Tagged: Presidential Debate

Brief Notes on McCain v Obama, Debate Three

Presidential Debate 3 is history. And once again, polling indicates Obama was the clear winner. Let me offer a few thoughts.

After seeing this debate, my main feeling is, “thank god they’re over.” This was the most heated debate, but I prefer discussions that are cool, calm, and substantive. Several times, I thought it was going to devolve into a “Crossfire” type verbal confrontation. It never came to that; but I bet the media was just salivating at the possibility.

And there was a reason this debate was heated: McCain and Obama actually talked to each other. In Debate 1, McCain wouldn’t even look at Obama. In Debate 2, the townhall format limited their interaction.

In this debate, they did go eye to eye, and neither guy blinked… almost.

It’s unfortunate for McCain that he just doesn’t project well on TV. I watched some of the debate on C-SPAN, which did a split-screen display of the two candidates. Obama seemed cool, serious and unperturbed. By contrast, McCain seemed to have a nervous, self-conscious smile during much of the debate, and several times, his facial gestures seemed contorted and bothered by ticks or blinks.



I literally feel bad for him. It’s unfair that his lack of a good game face hurts him in this visual medium. But as McCain himself has said, life can be unfair.

Having said that, this was his best performance by far. Again, MacCain’s willingness to engage in discussion with Obama, instead of just looking past him, made a difference. But it now seems like a case of too much, too little, too late… if only he had done that starting in the first debate.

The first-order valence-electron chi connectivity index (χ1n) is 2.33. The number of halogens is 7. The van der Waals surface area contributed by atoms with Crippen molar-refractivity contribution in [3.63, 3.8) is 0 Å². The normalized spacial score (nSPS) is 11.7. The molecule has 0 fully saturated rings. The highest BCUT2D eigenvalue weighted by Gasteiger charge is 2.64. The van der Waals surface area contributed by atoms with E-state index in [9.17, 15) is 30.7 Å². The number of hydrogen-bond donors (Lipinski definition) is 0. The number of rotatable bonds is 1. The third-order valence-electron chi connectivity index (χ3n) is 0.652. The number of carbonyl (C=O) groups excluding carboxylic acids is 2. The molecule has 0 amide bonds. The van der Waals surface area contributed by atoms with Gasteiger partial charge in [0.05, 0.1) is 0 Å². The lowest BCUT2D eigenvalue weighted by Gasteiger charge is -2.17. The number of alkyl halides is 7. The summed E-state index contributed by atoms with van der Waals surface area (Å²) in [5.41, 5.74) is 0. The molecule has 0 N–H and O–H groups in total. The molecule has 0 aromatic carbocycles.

The reference to “Joe the Plumber” is a clever ruse by the Republican Party. The idea is to paint JTP as an average American who’d be harmed by Obama’s tax policy.

But in fact, JTP is no average Joe. His complaint is that he’ll pay more taxes if his business income exceeds $250,000. That’s not an income typical of Joe Six Pack; in fact, only the top 5% of Americans earn that much.

Comparing the experiences of JTP with J6P is an apples to oranges comparison: JTP is rich; J6P is struggling and would certainly benefit more from the Obama tax plan than the McCain tax plan.

I don’t know if people got that. But I suspect that this will get figured out in the next few days or so. And JTP, enjoy your few moments of fame, such as they are.

The worst part of the night for me was the discussion, no, the bickering, over negative campaigning and unfair attacks. No real issues were addresseed, no profound insights were made, no hidden truths were uncovered. Just two guys arguing over who was worse than the other.

I did find it interesting that McCain, perhaps out of a moment of anger, said of Bill Ayers “I don’t care about that washed-up terrorist”…yet he immediately followed that by saying, “I want to know the full truth abut their relationship.”

But John, if you don’t care about Ayers, then why do you care to know more about his “relationship” with Obama?

Message to the McCain campign: polls show the vast majority of Americans people don’t care about Ayers. Find another line of attack… if you can.

I can’t understand why several members of the press/GOP thought that McCain’s “I’m not George Bush” statement was such a big deal. Maybe it seemed like that because McCain said it so forcefully.